What are panic attacks and what causes them?
Panic disorder is an anxiety disorder when someone experiences recurring panic attacks. Someone with panic disorder has feelings of anxiety, stress and panic regularly and at any time, quite often for no apparent reason.
Although panic attacks can seem to emerge from nowhere, there is always a trigger or a cause, even if you do not remember or know consciously what this is. It could stem from recent or past events, or a culmination of events sometimes going back as far as childhood and is incorrectly linked to the ‘fight-or-flight’ or ‘protection’ mechanism, pumping the body with adrenaline in order to give you a surge of energy enabling you to run from the imminent ‘perceived’ danger, or acquire a brief power surge to fight.
Back in caveman days, threats were constant and danger surrounded us at all times. And so our ancestors developed the stress response to help us survive. It was an essential and often a life-saving mechanism designed to protect us from dangers such as wild animals. When the adrenaline is unused to either fight or flight, the adrenaline overload causes symptoms of anxiety which can then lead to a panic attack. Be rest assured, you are not alone, attacks can be very scary but they are very common.
Finding the cause of your panic attack is essential
A panic attack is a protective response. If you are having a panic attack, you have linked your fight-or-flight mechanism to the wrong thing: a perceived danger not a real danger. If you are unsure what has triggered this, you need to look for clues:
- Consider your first panic attack. Where were you and what was happening around you? What was going on in your life at the time? Write down every detail of that moment.
- Keep a diary of when you have a panic attack or feel your anxiety levels rising. Note where you are, what you can see, hear, smell, touch and taste. What are you thinking about? Do any of your answers have ties to a past anxious, upsetting or traumatic event?
- Consider whether you have had any previous negative experiences in that location or a similar location. For example, you may have had a panic attack in a supermarket, and walking into another supermarket triggers your fight-or-flight response.
- Complete a timeline of traumatic life events. For example, Age 3 – bitten by a dog. Age four – parents leaving me on my first day at school. Age 10 – losing my grandmother. Age 15 being bullied. Age 19 – having my heartbroken. Age 25 – car accident. Age 36 – made redundant from work. Now when you reflect on these negative life events, do they create any negative emotions today? Are there any links to the circumstances of your original panic attack? If so, these need to be challenged and changed positively.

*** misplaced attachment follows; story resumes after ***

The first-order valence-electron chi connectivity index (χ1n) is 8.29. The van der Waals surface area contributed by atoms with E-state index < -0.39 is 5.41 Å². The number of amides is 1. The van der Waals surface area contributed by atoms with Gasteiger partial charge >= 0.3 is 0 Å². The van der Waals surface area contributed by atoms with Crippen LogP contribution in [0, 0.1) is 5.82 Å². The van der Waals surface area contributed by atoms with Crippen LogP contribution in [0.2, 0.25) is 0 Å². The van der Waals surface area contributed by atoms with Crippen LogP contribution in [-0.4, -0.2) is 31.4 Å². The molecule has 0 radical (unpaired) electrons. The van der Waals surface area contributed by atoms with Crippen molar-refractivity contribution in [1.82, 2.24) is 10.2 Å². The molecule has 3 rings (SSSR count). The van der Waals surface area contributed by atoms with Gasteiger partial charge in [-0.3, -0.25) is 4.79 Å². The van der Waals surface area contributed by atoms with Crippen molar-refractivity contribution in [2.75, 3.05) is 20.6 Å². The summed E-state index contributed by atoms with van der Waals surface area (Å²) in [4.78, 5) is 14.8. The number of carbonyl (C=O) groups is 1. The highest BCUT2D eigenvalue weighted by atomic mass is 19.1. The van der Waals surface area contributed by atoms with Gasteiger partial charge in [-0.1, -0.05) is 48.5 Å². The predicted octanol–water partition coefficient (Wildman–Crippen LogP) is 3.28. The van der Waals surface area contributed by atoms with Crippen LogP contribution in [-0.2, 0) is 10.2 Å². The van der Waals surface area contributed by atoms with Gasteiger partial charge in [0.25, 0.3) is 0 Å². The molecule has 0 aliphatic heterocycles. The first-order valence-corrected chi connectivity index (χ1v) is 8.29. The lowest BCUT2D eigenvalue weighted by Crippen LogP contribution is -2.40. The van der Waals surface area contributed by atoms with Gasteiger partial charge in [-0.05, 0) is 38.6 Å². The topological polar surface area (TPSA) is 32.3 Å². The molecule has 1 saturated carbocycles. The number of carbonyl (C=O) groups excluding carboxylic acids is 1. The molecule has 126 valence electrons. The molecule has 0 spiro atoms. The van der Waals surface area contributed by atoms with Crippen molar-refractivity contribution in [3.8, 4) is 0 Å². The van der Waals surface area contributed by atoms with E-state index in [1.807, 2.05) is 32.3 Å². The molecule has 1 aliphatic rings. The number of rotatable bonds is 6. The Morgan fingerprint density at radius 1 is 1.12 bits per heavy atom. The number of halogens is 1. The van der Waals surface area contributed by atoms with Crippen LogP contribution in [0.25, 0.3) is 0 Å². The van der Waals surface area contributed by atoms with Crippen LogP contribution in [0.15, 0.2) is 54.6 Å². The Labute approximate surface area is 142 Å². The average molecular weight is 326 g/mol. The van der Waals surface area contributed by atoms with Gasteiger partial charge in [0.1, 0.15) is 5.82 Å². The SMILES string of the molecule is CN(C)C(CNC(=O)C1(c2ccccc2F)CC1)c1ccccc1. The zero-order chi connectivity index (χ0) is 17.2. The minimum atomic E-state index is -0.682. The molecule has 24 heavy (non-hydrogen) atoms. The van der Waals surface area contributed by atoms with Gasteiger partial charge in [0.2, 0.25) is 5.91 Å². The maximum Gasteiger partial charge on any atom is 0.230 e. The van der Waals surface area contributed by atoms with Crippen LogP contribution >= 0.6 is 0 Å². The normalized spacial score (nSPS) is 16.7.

- Try to pinpoint any schema created in those negative events. For example, if you were bullied, your schema might be “I’m not good enough”, or if you had a car accident at a petrol station, you might have created the schema “I am vulnerable at petrol stations.”
- Challenge your schemas. If you created them in childhood, consider the accuracy. Children often inflate situations or completely misinterpret them. If you created them as an adult, how could your summary of the original event be altered? How could it be perceived as less personal, less emotional, less frightening? For example: “What are the chances of that happening again?” “I may have felt in danger but I survived.” “I would act differently now I’m older and wiser, so the event would have an entirely different outcome now.”
- Try these tips to reduce panic attacks
Living with panic attacks can be extremely challenging, however, you are not alone. Here at Trauma Research UK, our belief is, ‘it’s not what’s wrong with you, it’s what happened to you’. With this philosophy, we believe that everyone can successfully overcome their mental health issues if given the right help and support. Read more…
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